I recently ranted that iOS needs a new mobile browser better than Mobile Safari. Well, the folks at Opera are trying to build just that, with a new app called Coast. The challenge here for browser-makers, and mobile app developers in general, is pushing the UI to include desktop-level functionality without a messy, confusing UX. I spoke with Huib Kleinhout, the original developer behind Coast, on the right way to enable big functionality on the small screen.
What was the original pitch to Opera to start building Coast?
The original pitch is quite close to what Coast has become today. If you analyze how technology and user experience paradigms have changed the last decades it becomes quite clear that existing browsers are doing a poor job and only taking baby steps at the time in the right direction. I proposed a project to make the browser invisible and designed for touch.
Since I had been working on the idea for several months (though still as a side project), the case that I presented to the president of engineering at Opera was relatively complete. The case include historical context, technical and UX justifications, new paradigms and principles for browsing, technical/UX solutions for invisible technology, and two visual designs. To give an example, two principles from the pitch were:
- Content is king, the browser should be invisible and not dominate the visual experience.
- Websites are becoming applications and shouldn’t be interweaved with the browser chrome. It’s up to the each site to decide what interaction model to employ, how users can manage their favorite content, and how contextual actions such as sharing or printing should be presented.
These principles are generalizations, but have been important guidelines for the design priorities. Coast still has a share button, but instead of sticking it on top of each site it has been moved to the background (in the “recent sites” screen).
Because the pitch included many aspects from a high-level vision to two concrete designs implementing that vision, it was a pretty good case.
Do you see a difference between a mobile browser on a tablet versus a phone?
You can only create the best experience when the software is designed for the hardware it will run on. While the screen size is the main difference between a phone and a tablet, even that has significant effect on how you use it.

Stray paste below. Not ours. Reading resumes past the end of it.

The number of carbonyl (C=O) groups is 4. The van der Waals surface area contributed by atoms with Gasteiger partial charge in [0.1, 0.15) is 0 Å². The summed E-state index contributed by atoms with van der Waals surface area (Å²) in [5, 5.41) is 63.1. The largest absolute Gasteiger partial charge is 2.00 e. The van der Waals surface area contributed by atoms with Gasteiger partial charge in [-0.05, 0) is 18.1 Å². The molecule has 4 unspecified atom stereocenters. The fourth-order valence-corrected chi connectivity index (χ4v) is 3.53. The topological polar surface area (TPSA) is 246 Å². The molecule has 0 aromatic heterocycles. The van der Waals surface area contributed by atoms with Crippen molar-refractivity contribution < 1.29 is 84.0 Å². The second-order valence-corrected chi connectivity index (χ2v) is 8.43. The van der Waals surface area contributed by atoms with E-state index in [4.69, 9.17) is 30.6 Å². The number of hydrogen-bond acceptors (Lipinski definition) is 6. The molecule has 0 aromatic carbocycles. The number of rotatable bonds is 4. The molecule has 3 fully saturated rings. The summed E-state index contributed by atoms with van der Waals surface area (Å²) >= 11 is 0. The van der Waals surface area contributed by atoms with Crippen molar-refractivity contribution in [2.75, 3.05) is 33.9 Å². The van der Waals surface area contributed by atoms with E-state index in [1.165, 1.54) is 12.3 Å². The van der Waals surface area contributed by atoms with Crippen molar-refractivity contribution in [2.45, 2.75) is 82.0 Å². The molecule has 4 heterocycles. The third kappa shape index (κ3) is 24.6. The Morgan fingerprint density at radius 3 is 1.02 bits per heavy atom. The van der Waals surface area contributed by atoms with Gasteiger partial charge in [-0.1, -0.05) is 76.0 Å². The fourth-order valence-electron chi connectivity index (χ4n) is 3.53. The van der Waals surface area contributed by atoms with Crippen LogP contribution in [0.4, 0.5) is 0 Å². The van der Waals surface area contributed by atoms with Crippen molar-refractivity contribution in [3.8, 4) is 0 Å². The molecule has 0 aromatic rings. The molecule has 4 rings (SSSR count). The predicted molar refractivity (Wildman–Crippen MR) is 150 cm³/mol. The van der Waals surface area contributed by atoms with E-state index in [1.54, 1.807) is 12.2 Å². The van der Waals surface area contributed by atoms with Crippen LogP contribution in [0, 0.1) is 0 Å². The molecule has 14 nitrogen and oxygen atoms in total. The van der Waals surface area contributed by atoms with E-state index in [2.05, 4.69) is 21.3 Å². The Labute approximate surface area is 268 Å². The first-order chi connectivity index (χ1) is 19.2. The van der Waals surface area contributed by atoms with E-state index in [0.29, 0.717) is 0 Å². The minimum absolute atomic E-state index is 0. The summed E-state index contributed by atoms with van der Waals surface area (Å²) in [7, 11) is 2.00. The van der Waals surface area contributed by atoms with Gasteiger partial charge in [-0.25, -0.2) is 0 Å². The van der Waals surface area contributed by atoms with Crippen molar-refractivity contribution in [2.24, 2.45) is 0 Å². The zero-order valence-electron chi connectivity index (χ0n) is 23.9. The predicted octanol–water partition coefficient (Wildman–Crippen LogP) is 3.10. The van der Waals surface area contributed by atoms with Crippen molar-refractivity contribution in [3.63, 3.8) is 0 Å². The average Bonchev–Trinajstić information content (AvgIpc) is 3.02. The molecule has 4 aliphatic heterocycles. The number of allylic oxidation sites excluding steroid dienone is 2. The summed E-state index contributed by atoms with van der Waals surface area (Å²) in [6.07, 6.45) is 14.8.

Not only on how much information can be displayed at the time but also on how you use your hands to interact with it and what kind of tasks you perform with it. You don’t quickly pull an iPad out of your bag to simply look up the time. It’s more a device that you use when you have a couple of minutes to sit comfortably.
The best iPad and iPhone apps cater for these differences. And while cross-device apps also need to keep a consist experience across devices, there is plenty of room for differences. The same holds true for browsers.
Were you concerned that people would have trouble with the use of gestures?
In the interface we differentiate primary gestures and the secondary gestures. Primary gestures are the basic ones you need to browse the web, such as swiping back and forward. Using usability tests and many iterations of the user interface, we ensured that the primary gestures are easy to discover.
Secondary gestures are those gestures that you don’t really need to use it as a browser, but that make the app a lot more fun and efficient to use. Examples of secondary gestures are swiping up and down the search field, swiping down the site in “recent sites” to expose the safety information instead of clicking on the “i,” the multitouch interaction when editing the home screen, swiping on the stack of new sites at the bottom to expand the stack, etc.
When you launch Coast the first time you get to see a short introduction movie. The goal of this movie is not only to teach users about the basics of the app, but also to encourage users to tap and swipe through the UI: We want users to explore and enjoy the dynamics of the interface, it won’t easily break; a touch screen is to be touched!
Was there a struggle to keep legacy elements like the status bar, or was it easy to throw them out in favor of a cleaner and simpler design?
Creating a simpler, cleaner design doesn’t mean just hiding stuff, but we had very clear goals and ideas on how to create a simple, touch-friendly experience. Most of the classic UI elements have been replaced with new, less-intrusive, under-the-hood technology.
For instance, all the UI elements in traditional browsers that need to be visible for the user to evaluate the security of a page have been replaced with an advanced safety engine. This engine runs in the background and constantly evaluates different risks based on many risk factors. It only warns the user when really needed. Another example are browser windows/tabs: These are automatically managed in the background without the user having to spend time on the management, a little like the apps are on iOS or Android.
Other legacy elements have been replaced with more touch-friendly interactions, for instance swiping back/forward to navigate between pages and swiping down to reload a page.
We designed, implemented, and tested many iterations of the UI; always starting with considering how the experience should be, rather than taking the current experience as a reference.